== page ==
Molecular mechanisms controlling human adipose tissue development

insights from monogenic lipodystrophies

Justin J. Rochford*

*Corresponding author for this work

Research output: Contribution to journalLiterature review

17 Citations (Scopus)

Abstract

Appropriately functioning adipose tissue is essential for human health, a fact most clearly illustrated by individuals with lipodystrophy, who have impaired adipose development and often suffer severe metabolic disease as a result. Humans with obesity display a similar array of metabolic problems. This reflects failures in fat tissue function in obesity, which results in consequences similar to those seen when insufficient adipose tissue is present. Thus a better understanding of the molecules that regulate the development of fat tissue is likely to aid the generation of novel therapeutic strategies for the treatment of all disorders of altered fat mass. Single gene disruptions causing lipodystrophy can give unique insights into the importance of the proteins they encode in human adipose tissue development. Moreover, the mechanisms via which they cause lipodystrophy can reveal new molecules and pathways important for adipose tissue development and function as well as confirming the importance of molecules identified from studies of cellular and animal models.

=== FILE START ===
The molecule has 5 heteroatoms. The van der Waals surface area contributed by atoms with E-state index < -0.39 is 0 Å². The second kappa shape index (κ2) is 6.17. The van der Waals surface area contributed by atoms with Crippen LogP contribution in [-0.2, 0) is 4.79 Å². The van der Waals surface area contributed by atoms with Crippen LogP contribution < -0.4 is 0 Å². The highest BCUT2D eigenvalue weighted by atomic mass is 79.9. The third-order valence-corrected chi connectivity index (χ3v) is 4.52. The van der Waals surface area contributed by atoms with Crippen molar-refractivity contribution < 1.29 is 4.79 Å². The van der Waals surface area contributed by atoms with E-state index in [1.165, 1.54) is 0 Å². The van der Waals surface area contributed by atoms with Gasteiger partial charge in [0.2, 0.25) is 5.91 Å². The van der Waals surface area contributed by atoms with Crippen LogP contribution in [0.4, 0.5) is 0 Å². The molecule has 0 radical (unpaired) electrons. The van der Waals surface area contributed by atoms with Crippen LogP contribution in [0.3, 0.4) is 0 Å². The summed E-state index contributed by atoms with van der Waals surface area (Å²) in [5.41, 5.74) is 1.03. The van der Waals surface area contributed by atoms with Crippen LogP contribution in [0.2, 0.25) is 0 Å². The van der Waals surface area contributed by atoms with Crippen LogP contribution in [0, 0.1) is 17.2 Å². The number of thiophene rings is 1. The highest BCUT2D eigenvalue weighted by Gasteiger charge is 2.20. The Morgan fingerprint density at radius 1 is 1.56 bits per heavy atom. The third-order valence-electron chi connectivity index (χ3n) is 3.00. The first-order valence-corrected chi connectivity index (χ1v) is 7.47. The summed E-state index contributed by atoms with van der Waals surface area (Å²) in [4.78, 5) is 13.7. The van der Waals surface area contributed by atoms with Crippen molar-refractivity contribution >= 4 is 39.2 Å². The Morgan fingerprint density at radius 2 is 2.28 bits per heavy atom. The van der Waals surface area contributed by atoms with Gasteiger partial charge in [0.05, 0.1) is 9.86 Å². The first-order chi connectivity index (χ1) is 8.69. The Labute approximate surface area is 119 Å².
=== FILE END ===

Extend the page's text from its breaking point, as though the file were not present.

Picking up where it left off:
Original languageEnglish
Article numbere24
Number of pages20
JournalExpert Reviews in Molecular Medicine
Volume12
DOIs
Publication statusPublished - 2 Aug 2010

Keywords

  • seip congenital lipodystrophy
  • AKT/protein-kinase-B
  • familial partial lipodystrophy
  • lipid-droplet formation
  • fat-specific protein-27
  • phosphoenolpyruvate carboxykinase gene
  • isoform-specific regulation
  • acid acyltransferase-beta
  • causes insulin-resistance
  • diet-induced obesity

Cite this

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title = "Molecular mechanisms controlling human adipose tissue development: insights from monogenic lipodystrophies",
abstract = "Appropriately functioning adipose tissue is essential for human health, a fact most clearly illustrated by individuals with lipodystrophy, who have impaired adipose development and often suffer severe metabolic disease as a result. Humans with obesity display a similar array of metabolic problems. This reflects failures in fat tissue function in obesity, which results in consequences similar to those seen when insufficient adipose tissue is present. Thus a better understanding of the molecules that regulate the development of fat tissue is likely to aid the generation of novel therapeutic strategies for the treatment of all disorders of altered fat mass. Single gene disruptions causing lipodystrophy can give unique insights into the importance of the proteins they encode in human adipose tissue development. Moreover, the mechanisms via which they cause lipodystrophy can reveal new molecules and pathways important for adipose tissue development and function as well as confirming the importance of molecules identified from studies of cellular and animal models.",
keywords = "seip congenital lipodystrophy, AKT/protein-kinase-B, familial partial lipodystrophy, lipid-droplet formation, fat-specific protein-27, phosphoenolpyruvate carboxykinase gene, isoform-specific regulation, acid acyltransferase-beta, causes insulin-resistance, diet-induced obesity",